H1N1 Flu and Tamiflu
Tamiflu is an anti-viral medication useful for treating H1N1 Flu (sometimes referred to as Swine Flu). Here are the facts about this drug:
- First: It's only available by prescription.
- Second: It must be started within 48 hours of the start of flu symptoms to have an effect.
- Third: It usually reduces the time your child is sick by 1 or 2 days. Also, it improves the symptoms, but does not eliminate them.
- Fourth: There is a downside. Tamiflu causes vomiting in 10% of patients and nausea in many more.
Now that you know Tamiflu isn't a silver bullet, which children should receive Tamiflu?
The Centers for Disease Control recommends Tamiflu be prescribed for all High-Risk children who come down with H1N1 Flu symptoms. High-Risk means children who are at increased risk of coming down with complications of H1N1 Flu, such as pneumonia. High-Risk children include the following: those with lung disease (such as asthma), heart disease (such as a congenital heart disease), weak immune system (such as cancer), neurological disease (such as muscular dystrophy), diabetes, sickle cell disease, kidney disease, diseases requiring long-term aspirin therapy or other chronic diseases. Being pregnant is also a risk factor. Healthy children are only at increased risk if they are less than 2 years old. These risk factors are the same ones used for treating regular seasonal flu.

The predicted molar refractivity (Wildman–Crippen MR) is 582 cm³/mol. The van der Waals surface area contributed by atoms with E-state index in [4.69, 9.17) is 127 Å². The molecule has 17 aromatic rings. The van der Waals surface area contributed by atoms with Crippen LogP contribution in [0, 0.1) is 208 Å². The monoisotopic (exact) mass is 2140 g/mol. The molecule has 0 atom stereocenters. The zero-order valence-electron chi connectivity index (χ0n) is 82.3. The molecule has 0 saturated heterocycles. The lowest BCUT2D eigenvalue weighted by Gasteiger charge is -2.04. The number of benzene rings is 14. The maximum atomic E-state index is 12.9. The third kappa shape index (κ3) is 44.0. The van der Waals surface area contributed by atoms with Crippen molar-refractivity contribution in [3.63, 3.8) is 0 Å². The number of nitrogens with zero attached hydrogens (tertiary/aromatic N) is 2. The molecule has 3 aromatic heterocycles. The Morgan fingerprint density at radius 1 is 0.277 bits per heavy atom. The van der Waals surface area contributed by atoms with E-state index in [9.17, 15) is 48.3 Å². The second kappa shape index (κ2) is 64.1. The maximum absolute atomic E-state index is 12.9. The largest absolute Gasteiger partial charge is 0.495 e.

What about all the other healthy children who are over 2 years old?
The CDC recommends that these Low-Risk children not receive Tamiflu, unless they need to be hospitalized or come down with a complication such as pneumonia. Both of these events are uncommon.
Remember: If your child is not in the High-Risk group, he will probably have symptoms that are similar to those seen with regular seasonal flu. Most children recover from H1N1 Flu easily with supportive care of the main symptoms. Tamiflu is not needed.
If you have other questions about Tamiflu, talk with your healthcare provider.
Disclaimer: This information is not intended to be a substitute for professional medical advice. It is provided for educational purposes only. You assume full responsibility for how you choose to use this information.
Author and Senior Reviewer: Barton D. Schmitt, M.D. FAAP
Last Review: 9/28/2009
Last Revised: 9/28/2009
Copyright 1994-2009 Barton Schmitt, M.D. Parent Advice Messages.